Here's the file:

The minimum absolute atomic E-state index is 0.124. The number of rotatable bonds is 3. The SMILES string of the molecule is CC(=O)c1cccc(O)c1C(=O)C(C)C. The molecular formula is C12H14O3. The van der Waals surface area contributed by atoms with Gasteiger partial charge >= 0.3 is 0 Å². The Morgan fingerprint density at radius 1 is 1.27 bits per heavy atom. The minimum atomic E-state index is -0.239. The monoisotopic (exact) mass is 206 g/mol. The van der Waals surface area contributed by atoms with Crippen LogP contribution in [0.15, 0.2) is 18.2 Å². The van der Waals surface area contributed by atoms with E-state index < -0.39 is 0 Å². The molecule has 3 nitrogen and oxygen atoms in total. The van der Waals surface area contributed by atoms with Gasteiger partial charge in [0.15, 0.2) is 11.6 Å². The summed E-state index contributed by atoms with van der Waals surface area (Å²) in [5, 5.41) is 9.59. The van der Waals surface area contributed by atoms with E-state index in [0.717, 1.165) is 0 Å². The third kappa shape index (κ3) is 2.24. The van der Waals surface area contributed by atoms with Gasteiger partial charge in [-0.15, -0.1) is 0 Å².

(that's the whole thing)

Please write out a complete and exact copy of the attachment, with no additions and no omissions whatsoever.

The minimum absolute atomic E-state index is 0.124. The number of rotatable bonds is 3. The SMILES string of the molecule is CC(=O)c1cccc(O)c1C(=O)C(C)C. The molecular formula is C12H14O3. The van der Waals surface area contributed by atoms with Gasteiger partial charge >= 0.3 is 0 Å². The Morgan fingerprint density at radius 1 is 1.27 bits per heavy atom. The minimum atomic E-state index is -0.239. The monoisotopic (exact) mass is 206 g/mol. The van der Waals surface area contributed by atoms with Crippen LogP contribution in [0.15, 0.2) is 18.2 Å². The van der Waals surface area contributed by atoms with E-state index < -0.39 is 0 Å². The molecule has 3 nitrogen and oxygen atoms in total. The van der Waals surface area contributed by atoms with Gasteiger partial charge in [0.15, 0.2) is 11.6 Å². The summed E-state index contributed by atoms with van der Waals surface area (Å²) in [5, 5.41) is 9.59. The van der Waals surface area contributed by atoms with E-state index in [0.717, 1.165) is 0 Å². The third kappa shape index (κ3) is 2.24. The van der Waals surface area contributed by atoms with Gasteiger partial charge in [-0.15, -0.1) is 0 Å².